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gwiazdorrr

Vector swizzling in C++

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Haven't gotten a chance to look at your library, but why would one want to run GLSL code as C/C++ code. The majority of the issue encountered when writing shaders are usually related/closely tied to the driver implementation. Most high level shading languague HLSL/GLSL provide means to identify simple errors, which, when identified are easy to correct. The more esoteric ones such as application crashing / visualy anomalies are usually not easy to track down, and running the code on the CPU is not going to help identify the issue. If the bulk of the shader code is just arithmetic operations, then a library like yours would help in validation at least to the point where stuff like floating point behavior is similiar. Another good use would be for syntax verification like you alluded to, which would be a plus.

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Haven't gotten a chance to look at your library, but why would one want to run GLSL code as C/C++ code. The majority of the issue encountered when writing shaders are usually related/closely tied to the driver implementation. Most high level shading languague HLSL/GLSL provide means to identify simple errors, which, when identified are easy to correct. The more esoteric ones such as application crashing / visualy anomalies are usually not easy to track down, and running the code on the CPU is not going to help identify the issue. If the bulk of the shader code is just arithmetic operations, then a library like yours would help in validation at least to the point where stuff like floating point behavior is similiar. Another good use would be for syntax verification like you alluded to, which would be a plus.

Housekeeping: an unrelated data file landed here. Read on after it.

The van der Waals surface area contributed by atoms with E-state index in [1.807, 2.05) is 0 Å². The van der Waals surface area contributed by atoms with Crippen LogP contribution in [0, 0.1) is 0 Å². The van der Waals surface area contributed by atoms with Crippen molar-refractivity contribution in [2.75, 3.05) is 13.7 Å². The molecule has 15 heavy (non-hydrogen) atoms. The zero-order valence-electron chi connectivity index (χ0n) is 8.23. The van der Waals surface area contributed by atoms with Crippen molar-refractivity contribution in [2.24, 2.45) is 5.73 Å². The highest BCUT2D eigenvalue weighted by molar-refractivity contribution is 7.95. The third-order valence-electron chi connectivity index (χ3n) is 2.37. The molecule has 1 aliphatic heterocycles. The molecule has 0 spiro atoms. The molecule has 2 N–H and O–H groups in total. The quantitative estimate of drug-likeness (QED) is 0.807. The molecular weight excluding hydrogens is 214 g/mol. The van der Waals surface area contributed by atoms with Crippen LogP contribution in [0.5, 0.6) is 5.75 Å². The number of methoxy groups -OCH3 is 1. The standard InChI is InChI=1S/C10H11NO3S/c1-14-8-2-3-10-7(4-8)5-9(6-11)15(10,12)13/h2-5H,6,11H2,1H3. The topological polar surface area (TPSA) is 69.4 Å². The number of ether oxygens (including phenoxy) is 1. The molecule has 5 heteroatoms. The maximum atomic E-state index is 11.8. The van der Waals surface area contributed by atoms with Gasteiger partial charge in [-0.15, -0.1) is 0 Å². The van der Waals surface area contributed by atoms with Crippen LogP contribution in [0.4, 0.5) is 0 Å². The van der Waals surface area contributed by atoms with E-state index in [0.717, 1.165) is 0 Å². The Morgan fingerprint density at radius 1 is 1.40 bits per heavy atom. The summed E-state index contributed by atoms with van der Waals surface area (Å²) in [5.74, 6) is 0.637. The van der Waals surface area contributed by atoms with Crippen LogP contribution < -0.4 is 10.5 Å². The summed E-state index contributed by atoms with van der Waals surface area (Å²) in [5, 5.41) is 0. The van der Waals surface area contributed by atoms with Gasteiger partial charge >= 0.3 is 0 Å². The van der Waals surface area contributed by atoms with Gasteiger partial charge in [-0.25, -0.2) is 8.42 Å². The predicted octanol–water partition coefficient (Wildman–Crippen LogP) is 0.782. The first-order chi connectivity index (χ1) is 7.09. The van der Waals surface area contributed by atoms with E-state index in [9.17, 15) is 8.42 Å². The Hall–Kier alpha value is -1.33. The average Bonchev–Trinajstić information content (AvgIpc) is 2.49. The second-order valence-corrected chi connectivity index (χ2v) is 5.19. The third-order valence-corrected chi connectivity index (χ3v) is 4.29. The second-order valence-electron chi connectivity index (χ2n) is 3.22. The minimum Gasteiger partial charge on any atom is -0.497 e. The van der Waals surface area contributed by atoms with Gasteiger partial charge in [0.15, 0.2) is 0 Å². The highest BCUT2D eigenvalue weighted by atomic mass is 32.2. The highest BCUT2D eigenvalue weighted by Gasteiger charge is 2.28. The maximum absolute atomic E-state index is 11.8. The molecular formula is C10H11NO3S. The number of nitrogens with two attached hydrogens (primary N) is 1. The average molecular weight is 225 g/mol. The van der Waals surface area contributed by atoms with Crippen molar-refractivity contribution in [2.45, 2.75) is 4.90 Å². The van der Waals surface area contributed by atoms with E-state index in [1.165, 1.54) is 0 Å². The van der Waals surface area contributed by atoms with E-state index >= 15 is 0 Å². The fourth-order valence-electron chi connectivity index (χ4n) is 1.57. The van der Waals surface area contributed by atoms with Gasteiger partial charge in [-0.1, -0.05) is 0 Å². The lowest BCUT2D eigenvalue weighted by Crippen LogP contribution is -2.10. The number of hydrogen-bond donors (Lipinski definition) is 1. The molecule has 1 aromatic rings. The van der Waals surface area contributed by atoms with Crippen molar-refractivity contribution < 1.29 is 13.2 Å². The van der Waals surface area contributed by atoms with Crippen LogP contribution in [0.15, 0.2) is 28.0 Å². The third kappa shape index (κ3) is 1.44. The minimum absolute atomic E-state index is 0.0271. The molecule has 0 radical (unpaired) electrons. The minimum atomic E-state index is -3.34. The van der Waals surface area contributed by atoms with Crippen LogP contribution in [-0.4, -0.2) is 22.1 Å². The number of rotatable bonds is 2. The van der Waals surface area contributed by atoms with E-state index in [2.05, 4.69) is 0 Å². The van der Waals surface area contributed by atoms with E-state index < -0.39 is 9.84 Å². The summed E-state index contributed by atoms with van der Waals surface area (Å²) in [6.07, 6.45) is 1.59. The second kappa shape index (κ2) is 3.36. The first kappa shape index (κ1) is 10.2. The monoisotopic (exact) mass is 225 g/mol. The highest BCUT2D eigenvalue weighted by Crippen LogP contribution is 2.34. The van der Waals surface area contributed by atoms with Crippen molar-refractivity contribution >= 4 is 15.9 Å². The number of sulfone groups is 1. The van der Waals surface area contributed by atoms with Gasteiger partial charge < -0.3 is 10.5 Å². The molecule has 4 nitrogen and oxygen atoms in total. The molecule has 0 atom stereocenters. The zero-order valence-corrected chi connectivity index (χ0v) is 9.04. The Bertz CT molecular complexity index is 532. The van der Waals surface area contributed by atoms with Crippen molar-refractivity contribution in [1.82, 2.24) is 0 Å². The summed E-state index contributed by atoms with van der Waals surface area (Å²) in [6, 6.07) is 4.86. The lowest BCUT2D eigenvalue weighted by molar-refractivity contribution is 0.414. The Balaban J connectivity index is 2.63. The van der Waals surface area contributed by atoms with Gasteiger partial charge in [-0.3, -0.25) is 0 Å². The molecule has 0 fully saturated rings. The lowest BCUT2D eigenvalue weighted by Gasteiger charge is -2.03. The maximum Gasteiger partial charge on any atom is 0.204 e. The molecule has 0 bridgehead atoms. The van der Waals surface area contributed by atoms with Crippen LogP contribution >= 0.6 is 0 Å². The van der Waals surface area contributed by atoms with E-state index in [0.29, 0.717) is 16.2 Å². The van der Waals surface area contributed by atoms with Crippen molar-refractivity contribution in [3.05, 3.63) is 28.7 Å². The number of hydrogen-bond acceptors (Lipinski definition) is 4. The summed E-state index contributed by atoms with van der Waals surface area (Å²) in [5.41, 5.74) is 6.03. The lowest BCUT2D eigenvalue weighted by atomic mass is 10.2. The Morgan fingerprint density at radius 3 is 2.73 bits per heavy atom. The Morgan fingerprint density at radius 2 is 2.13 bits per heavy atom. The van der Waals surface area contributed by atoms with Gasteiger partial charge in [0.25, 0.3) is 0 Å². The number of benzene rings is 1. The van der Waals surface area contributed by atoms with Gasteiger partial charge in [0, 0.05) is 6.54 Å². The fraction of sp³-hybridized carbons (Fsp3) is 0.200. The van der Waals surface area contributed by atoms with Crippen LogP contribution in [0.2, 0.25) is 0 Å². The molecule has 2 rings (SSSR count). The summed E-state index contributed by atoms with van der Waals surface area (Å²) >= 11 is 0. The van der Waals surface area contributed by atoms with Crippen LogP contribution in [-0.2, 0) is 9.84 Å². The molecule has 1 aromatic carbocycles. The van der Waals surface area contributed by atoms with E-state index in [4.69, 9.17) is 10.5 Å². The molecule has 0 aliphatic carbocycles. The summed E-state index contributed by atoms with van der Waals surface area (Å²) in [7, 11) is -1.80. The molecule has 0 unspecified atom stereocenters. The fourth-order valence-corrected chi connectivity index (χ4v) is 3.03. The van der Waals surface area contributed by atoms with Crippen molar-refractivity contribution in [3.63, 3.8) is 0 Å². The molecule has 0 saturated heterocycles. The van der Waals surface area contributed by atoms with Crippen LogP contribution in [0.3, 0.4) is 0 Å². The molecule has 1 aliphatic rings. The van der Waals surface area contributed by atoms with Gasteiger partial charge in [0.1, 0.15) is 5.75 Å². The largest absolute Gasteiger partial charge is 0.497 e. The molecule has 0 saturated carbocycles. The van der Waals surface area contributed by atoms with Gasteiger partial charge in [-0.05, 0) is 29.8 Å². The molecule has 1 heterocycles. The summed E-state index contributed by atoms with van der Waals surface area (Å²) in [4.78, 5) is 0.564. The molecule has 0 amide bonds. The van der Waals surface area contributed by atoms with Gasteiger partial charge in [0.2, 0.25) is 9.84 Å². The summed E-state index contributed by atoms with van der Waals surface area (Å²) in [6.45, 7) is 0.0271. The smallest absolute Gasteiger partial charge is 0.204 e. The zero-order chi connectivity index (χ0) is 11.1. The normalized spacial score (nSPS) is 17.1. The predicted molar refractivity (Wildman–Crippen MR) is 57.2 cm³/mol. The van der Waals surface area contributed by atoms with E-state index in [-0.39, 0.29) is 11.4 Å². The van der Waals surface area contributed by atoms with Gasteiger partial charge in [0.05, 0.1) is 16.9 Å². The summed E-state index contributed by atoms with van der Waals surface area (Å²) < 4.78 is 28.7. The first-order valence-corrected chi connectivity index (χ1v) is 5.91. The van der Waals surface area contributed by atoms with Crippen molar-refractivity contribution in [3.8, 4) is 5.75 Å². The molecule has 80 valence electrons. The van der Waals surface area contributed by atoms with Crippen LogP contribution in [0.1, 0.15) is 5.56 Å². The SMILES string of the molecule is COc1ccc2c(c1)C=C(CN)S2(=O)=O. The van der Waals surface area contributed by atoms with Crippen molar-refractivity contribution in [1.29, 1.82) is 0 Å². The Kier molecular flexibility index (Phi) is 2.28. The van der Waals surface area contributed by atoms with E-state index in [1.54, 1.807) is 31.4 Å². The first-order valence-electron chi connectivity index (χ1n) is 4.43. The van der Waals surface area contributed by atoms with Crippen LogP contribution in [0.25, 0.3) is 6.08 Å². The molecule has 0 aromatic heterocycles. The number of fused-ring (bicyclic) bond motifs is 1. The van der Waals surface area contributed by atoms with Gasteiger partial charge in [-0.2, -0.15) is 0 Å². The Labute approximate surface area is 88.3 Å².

I disagree. I think being able to run shader coder in a debugger would be fantastic. Setting breakpoints as being able to inspect values would be a great help in debugging. This also opens up the possibility of unit testing. That way, you can get the shader code working in at least one spot, then try and work out the problems you described later.

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Here steps in the CxxSwizzle (https://github.com/gwiazdorrr/CxxSwizzle), which I myself wrote in my free time. Bottom line, you can take almost any GLSL fragment shader and run it as C++ code, without any changes. Just like that. Conditional breakpoints, assertions, logs - there simply isn't a shader debugging solution (to my knowledge) that enables you to do that.
 
Feature list is still incomplete, but missing are mostly functions, which are the least difficult to implement (it's just a chore). Also, math implementation is extremely naive and slow, but due to the component structure of the code the "backend" can be easily moved to SSE based one, for instance.